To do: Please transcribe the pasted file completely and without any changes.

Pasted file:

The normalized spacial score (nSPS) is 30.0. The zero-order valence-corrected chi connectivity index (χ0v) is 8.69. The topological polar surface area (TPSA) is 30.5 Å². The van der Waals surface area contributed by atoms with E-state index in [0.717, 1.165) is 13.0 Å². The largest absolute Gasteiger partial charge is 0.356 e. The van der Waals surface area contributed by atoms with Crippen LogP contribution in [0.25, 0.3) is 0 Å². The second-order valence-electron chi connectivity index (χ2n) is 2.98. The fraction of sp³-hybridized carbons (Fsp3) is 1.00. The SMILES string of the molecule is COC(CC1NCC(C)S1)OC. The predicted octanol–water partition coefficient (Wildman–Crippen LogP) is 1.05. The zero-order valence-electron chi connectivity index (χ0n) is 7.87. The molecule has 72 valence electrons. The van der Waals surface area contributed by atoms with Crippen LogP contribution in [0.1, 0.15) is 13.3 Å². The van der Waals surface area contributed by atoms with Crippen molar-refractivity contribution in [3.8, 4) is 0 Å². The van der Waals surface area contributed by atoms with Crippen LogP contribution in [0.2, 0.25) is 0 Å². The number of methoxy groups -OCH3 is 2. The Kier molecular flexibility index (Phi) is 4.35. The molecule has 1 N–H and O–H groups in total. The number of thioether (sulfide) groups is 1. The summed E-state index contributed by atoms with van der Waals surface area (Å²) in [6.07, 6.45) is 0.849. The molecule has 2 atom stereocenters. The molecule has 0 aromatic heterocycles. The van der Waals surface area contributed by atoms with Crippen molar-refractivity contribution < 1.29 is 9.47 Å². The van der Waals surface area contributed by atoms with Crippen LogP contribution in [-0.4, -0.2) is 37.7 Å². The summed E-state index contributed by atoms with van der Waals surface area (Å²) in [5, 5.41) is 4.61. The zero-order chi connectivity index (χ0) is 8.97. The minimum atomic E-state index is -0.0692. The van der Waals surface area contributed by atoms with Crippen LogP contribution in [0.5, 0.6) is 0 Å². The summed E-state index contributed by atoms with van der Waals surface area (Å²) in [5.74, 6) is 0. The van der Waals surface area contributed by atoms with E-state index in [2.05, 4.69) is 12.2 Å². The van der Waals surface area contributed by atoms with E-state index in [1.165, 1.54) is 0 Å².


The normalized spacial score (nSPS) is 30.0. The zero-order valence-corrected chi connectivity index (χ0v) is 8.69. The topological polar surface area (TPSA) is 30.5 Å². The van der Waals surface area contributed by atoms with E-state index in [0.717, 1.165) is 13.0 Å². The largest absolute Gasteiger partial charge is 0.356 e. The van der Waals surface area contributed by atoms with Crippen LogP contribution in [0.25, 0.3) is 0 Å². The second-order valence-electron chi connectivity index (χ2n) is 2.98. The fraction of sp³-hybridized carbons (Fsp3) is 1.00. The SMILES string of the molecule is COC(CC1NCC(C)S1)OC. The predicted octanol–water partition coefficient (Wildman–Crippen LogP) is 1.05. The zero-order valence-electron chi connectivity index (χ0n) is 7.87. The molecule has 72 valence electrons. The van der Waals surface area contributed by atoms with Crippen LogP contribution in [0.1, 0.15) is 13.3 Å². The van der Waals surface area contributed by atoms with Crippen molar-refractivity contribution in [3.8, 4) is 0 Å². The van der Waals surface area contributed by atoms with Crippen LogP contribution in [0.2, 0.25) is 0 Å². The number of methoxy groups -OCH3 is 2. The Kier molecular flexibility index (Phi) is 4.35. The molecule has 1 N–H and O–H groups in total. The number of thioether (sulfide) groups is 1. The summed E-state index contributed by atoms with van der Waals surface area (Å²) in [6.07, 6.45) is 0.849. The molecule has 2 atom stereocenters. The molecule has 0 aromatic heterocycles. The van der Waals surface area contributed by atoms with Crippen molar-refractivity contribution < 1.29 is 9.47 Å². The van der Waals surface area contributed by atoms with Crippen LogP contribution in [-0.4, -0.2) is 37.7 Å². The summed E-state index contributed by atoms with van der Waals surface area (Å²) in [5, 5.41) is 4.61. The zero-order chi connectivity index (χ0) is 8.97. The minimum atomic E-state index is -0.0692. The van der Waals surface area contributed by atoms with Crippen LogP contribution in [0.5, 0.6) is 0 Å². The summed E-state index contributed by atoms with van der Waals surface area (Å²) in [5.74, 6) is 0. The van der Waals surface area contributed by atoms with E-state index in [2.05, 4.69) is 12.2 Å². The van der Waals surface area contributed by atoms with E-state index in [1.165, 1.54) is 0 Å².